After working with our preschool buddies, we ventured over to the middle school to learn about digital citizenship and citations.
The sixth grade students had prepared a lesson featuring some important information about citations. As students who are to show integrity and be principled, this is important information to become knowledgeable about. It is information we will need apply to our work as scholars this year and in the years to come.
After a brief introduction, students worked in groups facilitated by the sixth grade students to create correctly-formatted citations and sort sources into those that are reliable and unreliable.
In addition to learning the content, we also learned a lot about preparing presentations, sharing information, and facilitating groups. Challenging!
Once again today was buddy day. This week, PS2 joined us for our extended Earth Day activity.
After our read aloud, students started tracing hands, coloring globes, and sharing ideas related to reducing, reusing, recycling. It was great to see so many students, unprompted, place their excess paper in the recycling tub during clean up time.
In Fifth Grade, students are currently working on their PYP Exhibition projects. I would encourage you to ask them what kinds of things they are doing to reduce, reuse, and recycle and how does those actions connect with their central idea about sustainability.
In an effort to extend our Earth Day explorations, we welcomed our Preschool 1 buddies to participate in the action. We began our time together with a read aloud of Not for Me Please, I Choose to Act Green by Maria Godsey. As we were reading, students were able to join in the repeated refrain, “Not for me, please!”
Due to some absences, we were doubled up – each fourth grader working with two preschool buddies. The activity involved coloring a globe, tracing and cutting out hand prints, and reflecting on and recording real ways each person can “act green.”
Some suggestions included:
using reusable containers for snacks.
eating healthier snacks that don’t have packaging.
recycling or reusing paper.
shutting off water when brushing teeth.
composting leftover food.
using reusable straws.
Patient and proactive, we managed double duty with great dexterity. Our little buddies were delighted.
To learn more about Luke (the main character of Not for Me, Please) and “acting green” check out the following website:
Earth Day was extraordinary! This morning, students came to school ready to rally round the ideas of reducing, reusing, recycling. With only 15 minutes to prepare, everyone sprang into action to finalize the last-minute details.
At 8:20 a.m., after students from third and fifth grade settled into our space, our first group got our attention with a powerful and provocative Google Slides presentation.
Once they had everyone’s attention, the team introduced their “treasure” hunt. Equipped with two baskets, groups rummaged ’round the room for rubbish, which they were required to sort into trash or recyclables. Each items was assigned a certain number of points, which added a strategic element to the search.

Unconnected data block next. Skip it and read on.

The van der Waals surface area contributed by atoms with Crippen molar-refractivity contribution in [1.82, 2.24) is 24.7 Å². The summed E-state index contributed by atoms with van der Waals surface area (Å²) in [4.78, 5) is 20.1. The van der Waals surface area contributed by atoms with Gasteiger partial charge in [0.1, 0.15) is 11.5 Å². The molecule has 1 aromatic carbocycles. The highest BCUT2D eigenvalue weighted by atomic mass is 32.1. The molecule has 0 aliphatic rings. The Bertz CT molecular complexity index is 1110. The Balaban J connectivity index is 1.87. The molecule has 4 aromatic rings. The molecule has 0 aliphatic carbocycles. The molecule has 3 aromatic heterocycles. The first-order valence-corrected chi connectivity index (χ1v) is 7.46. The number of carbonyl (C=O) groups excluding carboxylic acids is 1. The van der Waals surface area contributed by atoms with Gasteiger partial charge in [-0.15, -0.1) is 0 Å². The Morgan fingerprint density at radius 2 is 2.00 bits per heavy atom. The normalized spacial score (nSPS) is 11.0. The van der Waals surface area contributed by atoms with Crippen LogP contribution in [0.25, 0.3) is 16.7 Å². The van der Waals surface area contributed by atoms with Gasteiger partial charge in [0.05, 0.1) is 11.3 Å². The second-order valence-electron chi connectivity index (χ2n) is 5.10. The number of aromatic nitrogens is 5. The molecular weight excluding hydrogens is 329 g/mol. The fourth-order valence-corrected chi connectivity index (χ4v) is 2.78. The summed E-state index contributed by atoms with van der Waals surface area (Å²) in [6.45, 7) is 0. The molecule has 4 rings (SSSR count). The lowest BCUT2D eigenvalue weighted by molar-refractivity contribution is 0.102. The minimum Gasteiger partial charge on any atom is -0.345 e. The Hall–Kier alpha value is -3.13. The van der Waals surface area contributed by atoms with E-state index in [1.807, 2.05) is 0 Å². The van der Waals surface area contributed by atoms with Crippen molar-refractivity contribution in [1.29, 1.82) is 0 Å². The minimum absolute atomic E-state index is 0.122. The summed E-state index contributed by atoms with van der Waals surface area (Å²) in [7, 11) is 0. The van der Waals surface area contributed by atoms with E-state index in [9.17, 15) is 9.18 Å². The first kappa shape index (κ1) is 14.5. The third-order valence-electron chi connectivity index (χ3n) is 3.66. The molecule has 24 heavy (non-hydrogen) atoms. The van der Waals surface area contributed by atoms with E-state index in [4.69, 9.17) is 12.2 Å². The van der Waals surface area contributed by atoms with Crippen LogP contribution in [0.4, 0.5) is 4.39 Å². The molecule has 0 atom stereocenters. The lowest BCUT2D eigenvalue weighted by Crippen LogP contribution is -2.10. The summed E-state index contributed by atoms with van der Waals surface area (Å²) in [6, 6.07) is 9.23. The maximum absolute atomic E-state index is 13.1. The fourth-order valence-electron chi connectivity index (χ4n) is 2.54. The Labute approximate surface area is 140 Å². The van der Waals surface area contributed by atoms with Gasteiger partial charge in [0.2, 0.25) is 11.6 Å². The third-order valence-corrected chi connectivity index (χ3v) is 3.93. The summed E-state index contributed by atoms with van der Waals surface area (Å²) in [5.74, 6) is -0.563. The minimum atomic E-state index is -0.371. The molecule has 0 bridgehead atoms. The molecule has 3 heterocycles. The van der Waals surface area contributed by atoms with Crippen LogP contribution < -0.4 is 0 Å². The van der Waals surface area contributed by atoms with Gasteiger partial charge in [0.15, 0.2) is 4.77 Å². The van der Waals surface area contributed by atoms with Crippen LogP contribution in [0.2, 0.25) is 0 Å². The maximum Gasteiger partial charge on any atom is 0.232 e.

After adding up their points, teams dispersed to explore other activities which included a variety of games, videos, an outdoor scavenger hunt, up-cycled creative constructions, and an examination of live lettuce. The variety of activities providing an opportunity for everyone to explore and learn.
This afternoon, we took time to tie our Earth Day endeavor to our central idea. Reflection, a critical part of the process, allowed us to consider the following key components – concepts, clarity, cohesiveness, and creativity. Tomorrow, we will revisit our work and reflect again through the lens of STRUCTURE.
After reading and reflecting on another chapter of Homeless Birdand working with our thinking buddies on another angle endeavor, we were ready to finish out our “Friday” with reducing, reusing, and recycling in mind.
Earth Day is on Monday, April 22. Having agreed to participate in a collaborative learning experience with students in the third and fifth grades, the room was buzzing this afternoon as each group eagerly assembled its activity. There is a wide assortment of ideas to share with our peers, each needing to be STRUCTURED strategically in order to accommodate various sized groups, ages, and interests. It will interesting to see what other action comes from this initial inquiry.
Today, we had a lot of questions about quatrains as we sought to compose a poem related to our text. The challenge involved identifying a topic, crafting phrases with a rhythm, and identifying the rhyme scheme. The sentiment and the STRUCTURE were important considerations. Topics included: the wedding, the market, school, writing, learning, embroidery / stitching, sadness, fruit, and more. Some students opted to write two separate poems, while others drafted one poem with two stanzas.
What is the rhyme scheme of this quatrain poem?
With each stitch worries fade,
While special memories are made.
Maa’s green sari and the tamarind tree,
Embroidered they will go with me.
During math time today, we continued our work with angles, but we definitely stepped it up a bit. Using a paper protractor, folded differently than yesterday, we worked with thinking buddies to identify ALL the mystery angles. If that was not challenge enough, we had to do it without the lights (an unexpected surprise) and with an audience of assistant teachers (not a surprise). In addition to wrestling with the mathematical concepts (shapes, angles, fractions, division), we had the opportunity to put the following math practices in place:
Overarching habits of mind of a productive math thinker
Make sense of problems and persevere in solving them
Reasoning and Explaining
Construct viable arguments and critique the reasoning of others
a.k.a. Show evidence to justify thinking!